Arts and Leisure

Pumpsie Green Gets A Standing O for Breaking the Color Barrier

[jpshare]Pumpsie Green received a standing ovation from the fans at Fenway when he made his first home appearance as a Boston Red Sox. It was 12 years after Jackie Robinson broke the color line with the Brooklyn Dodgers. The Red Sox were the last Major League Baseball team team to include African Americans on the roster.

Dick Gexxx, Pumpsie Green and Gary Geiger. Photo courtesy Boston Public Library, Leslie Jones Collection.

Dick Gernert, Pumpsie Green and Gary Geiger. Photo courtesy Boston Public Library, Leslie Jones Collection.

He was born on October 27, 1933, as Elijah Jerry Green, Jr., in Boley, Okla., the oldest of five boys. His brother Cornell became an All-Pro safety for the Dallas Cowboys. Another brother, Credell, played a season for the Green Bay Packers.

Pumpsie played baseball growing up in Oakland, Calif., and signed a minor league contract with the Oakland Oaks during his last year of college. He played in the minors for more than six years until he was called up by the Red Sox.

Pumpsie Green broke into the majors on July 21, 1959, pinch running for the Red Sox in a 2-1 loss to the White Sox in Chicago. Green didn’t get a chance to play in front of the hometown crowd until August 9 in a game against Kansas City.

Celtics star Bill Russell greeted him when he arrived before the game, and Jackie Robinson called him in the dugout. Ted Williams made it a point to warm up with him every day.

The Red Sox didn't have many black fans, but they did that day. Few seats were available, but the team's management roped off a large section of center field for standing room only fans, all African American. They yelled and screamed and hollered for Pumpsie.

During the top of the first inning, the Red Sox third baseman fielded a sharply hit ground ball, threw it to Green for the force at second. Green threw it to first for a double play. The crowd went wild.

Then when he led off in the bottom of the inning, the crowd gave him a standing ovation. The umpire said, "Good luck Pumpsie." He felt lightheaded.

“I said, ‘Pumpsie, one thing you want to do is you want to hit the ball. You do not want to strike out and have to walk all the way back to the dugout after receiving a standing ovation.” When he hit a triple off the monster, “The crowd went crazy…They gave me another standing ovation. And I took a deep breath.”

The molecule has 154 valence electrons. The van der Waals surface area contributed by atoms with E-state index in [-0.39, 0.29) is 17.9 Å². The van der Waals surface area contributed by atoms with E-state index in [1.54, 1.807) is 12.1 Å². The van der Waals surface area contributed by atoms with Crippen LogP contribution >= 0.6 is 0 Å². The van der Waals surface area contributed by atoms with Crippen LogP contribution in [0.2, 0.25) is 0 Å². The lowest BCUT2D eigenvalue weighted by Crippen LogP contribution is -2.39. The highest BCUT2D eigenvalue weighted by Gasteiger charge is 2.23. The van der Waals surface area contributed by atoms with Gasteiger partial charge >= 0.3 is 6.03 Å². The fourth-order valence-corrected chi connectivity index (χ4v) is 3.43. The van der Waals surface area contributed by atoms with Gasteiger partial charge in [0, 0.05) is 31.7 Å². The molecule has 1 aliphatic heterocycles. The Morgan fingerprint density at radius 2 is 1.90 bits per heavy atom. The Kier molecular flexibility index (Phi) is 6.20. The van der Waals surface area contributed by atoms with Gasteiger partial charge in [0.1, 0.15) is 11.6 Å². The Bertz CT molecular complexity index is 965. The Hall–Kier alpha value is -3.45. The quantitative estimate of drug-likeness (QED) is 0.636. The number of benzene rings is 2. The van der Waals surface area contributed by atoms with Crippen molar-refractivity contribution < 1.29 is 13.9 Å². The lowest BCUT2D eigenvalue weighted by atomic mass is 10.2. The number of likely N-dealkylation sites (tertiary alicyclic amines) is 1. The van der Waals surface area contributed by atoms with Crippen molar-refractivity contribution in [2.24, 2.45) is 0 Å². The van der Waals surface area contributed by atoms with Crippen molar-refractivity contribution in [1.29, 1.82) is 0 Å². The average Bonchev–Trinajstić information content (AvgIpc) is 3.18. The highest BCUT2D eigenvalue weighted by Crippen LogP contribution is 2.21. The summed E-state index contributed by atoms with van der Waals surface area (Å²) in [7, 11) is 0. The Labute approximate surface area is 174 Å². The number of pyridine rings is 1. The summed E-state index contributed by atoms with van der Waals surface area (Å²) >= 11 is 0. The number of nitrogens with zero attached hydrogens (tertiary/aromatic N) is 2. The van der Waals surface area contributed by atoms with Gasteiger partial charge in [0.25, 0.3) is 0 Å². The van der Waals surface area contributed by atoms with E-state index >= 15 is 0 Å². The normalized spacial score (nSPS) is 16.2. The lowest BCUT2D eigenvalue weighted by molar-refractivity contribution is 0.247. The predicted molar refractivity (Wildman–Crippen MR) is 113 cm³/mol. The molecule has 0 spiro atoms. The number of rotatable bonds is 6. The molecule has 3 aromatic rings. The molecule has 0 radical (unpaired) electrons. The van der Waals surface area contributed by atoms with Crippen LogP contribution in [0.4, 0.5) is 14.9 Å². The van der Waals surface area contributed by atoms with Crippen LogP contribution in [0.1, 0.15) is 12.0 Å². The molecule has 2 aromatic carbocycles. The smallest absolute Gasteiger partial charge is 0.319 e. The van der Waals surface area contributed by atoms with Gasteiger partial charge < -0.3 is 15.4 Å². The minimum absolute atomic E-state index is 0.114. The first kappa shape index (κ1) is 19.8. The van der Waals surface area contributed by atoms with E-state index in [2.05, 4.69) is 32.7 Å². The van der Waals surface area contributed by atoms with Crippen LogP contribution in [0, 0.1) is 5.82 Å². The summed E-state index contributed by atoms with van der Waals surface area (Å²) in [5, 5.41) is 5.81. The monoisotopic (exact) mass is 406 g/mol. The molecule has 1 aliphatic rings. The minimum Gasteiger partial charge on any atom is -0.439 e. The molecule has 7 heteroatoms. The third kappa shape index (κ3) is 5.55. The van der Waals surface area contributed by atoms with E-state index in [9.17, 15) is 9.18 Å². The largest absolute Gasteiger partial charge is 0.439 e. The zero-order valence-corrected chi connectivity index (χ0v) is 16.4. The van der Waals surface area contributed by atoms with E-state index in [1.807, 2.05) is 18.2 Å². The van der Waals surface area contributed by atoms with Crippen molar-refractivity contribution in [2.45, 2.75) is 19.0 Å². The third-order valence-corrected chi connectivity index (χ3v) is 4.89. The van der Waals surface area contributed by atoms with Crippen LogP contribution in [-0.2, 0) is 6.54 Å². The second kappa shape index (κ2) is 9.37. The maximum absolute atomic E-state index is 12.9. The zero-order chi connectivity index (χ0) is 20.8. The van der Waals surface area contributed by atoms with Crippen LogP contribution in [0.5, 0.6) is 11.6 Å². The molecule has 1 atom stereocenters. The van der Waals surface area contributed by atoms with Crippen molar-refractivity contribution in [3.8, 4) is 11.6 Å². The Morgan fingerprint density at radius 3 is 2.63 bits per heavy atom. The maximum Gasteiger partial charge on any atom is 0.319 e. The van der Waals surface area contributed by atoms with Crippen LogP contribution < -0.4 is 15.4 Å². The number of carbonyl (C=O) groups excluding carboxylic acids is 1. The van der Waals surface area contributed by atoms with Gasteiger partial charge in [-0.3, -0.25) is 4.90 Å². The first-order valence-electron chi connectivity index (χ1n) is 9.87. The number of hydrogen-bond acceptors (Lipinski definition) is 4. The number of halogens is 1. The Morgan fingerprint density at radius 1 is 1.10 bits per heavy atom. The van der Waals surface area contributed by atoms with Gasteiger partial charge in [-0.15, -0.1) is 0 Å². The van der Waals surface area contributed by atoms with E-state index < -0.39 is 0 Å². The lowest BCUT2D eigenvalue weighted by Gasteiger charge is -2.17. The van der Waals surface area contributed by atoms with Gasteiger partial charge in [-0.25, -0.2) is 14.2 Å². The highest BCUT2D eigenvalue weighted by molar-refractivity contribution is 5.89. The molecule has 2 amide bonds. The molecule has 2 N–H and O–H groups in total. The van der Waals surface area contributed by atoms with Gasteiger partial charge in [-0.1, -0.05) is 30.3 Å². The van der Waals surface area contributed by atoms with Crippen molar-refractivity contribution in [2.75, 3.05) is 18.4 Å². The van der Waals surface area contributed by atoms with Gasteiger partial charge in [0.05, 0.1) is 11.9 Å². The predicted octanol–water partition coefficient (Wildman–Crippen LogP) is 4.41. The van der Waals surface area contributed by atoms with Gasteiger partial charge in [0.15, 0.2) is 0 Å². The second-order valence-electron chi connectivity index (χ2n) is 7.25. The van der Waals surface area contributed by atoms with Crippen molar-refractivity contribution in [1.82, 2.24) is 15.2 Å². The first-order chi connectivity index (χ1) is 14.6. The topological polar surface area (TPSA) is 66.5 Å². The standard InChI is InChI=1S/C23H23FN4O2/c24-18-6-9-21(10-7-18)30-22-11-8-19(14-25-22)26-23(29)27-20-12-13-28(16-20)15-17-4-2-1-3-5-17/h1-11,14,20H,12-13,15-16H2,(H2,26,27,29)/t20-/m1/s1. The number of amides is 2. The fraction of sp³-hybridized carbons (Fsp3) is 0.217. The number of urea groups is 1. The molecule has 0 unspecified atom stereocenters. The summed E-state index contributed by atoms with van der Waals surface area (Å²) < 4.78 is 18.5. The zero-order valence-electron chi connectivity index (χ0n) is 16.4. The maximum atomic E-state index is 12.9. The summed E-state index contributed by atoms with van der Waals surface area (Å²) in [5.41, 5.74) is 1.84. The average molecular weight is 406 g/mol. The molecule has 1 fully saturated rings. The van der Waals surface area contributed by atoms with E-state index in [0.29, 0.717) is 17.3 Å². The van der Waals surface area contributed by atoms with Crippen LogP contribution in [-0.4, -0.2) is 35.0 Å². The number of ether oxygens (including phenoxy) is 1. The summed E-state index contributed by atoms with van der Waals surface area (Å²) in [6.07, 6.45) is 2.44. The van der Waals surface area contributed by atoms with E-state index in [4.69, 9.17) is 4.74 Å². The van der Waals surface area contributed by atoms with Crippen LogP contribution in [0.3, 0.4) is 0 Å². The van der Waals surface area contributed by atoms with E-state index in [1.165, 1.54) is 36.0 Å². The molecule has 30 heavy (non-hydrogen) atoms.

It wasn't all cheers and accolades, not by a long shot. When he was in the minors, a fat fan in San Antonio used to ride him hard.

He sat right behind our dugout. I was the only black on the team. He talked about my whole family, and relatives, Africa, and everything. And I mean loud, so everybody in the park could hear him.

Truthfully speaking, he bothered the people around me and my teammates more than he bothered me, because I had heard all this stuff before. ... The more he talked about me, the harder I hit the ball. He helped me raise my batting average 20 points.

When he reached the majors, he had to socialize with the African American players from other teams. His white teammates never asked him out for a beer. He learned to put the pioneering role out of his mind and ignore race issues. He ignored his tormenters. "I will not let you know that I know that you're right there," he said.

Pumpsie Green played four seasons for the Red Sox and one for the New York Mets before retiring. He and his wife moved back to California. He taught math and coached baseball at Berkeley High School for 20 years.

On April 17, 2009, Pumpsie Green threw out the first pitch in a ceremony honoring him 50 years after he broke into the Red Sox lineup.

This story was updated from the 2014 version.

5 Comments

5 Comments

  1. Daniel C. Purdy

    July 21, 2014 at 7:45 pm

    I remember him and remember Cornell better as I was living in Dallas during his prime. Didn’t know that they are brothers.

  2. Molly Landrigan

    July 22, 2014 at 10:13 am

    Great story!

  3. Pingback: Celebrating New England Black History - New England Historical Society

  4. Phil Cohen

    April 29, 2018 at 1:27 pm

    The problem with the story is that, if one looks at the stats, Pumpsie just was not very good… and the Red Sox had better players at 2B and SS. They lost more games than they one in the year before he was brought up, and lost more games than they won the entire time he was with the Red Sox. In retrospect, the controversy was and still is more about the press and “activists” with agendas than baseball.

    https://sabr.org/bioproj/person/f9472d8a

  5. Pingback: Ted Williams, The First Latin American Superstar - New England Historical Society

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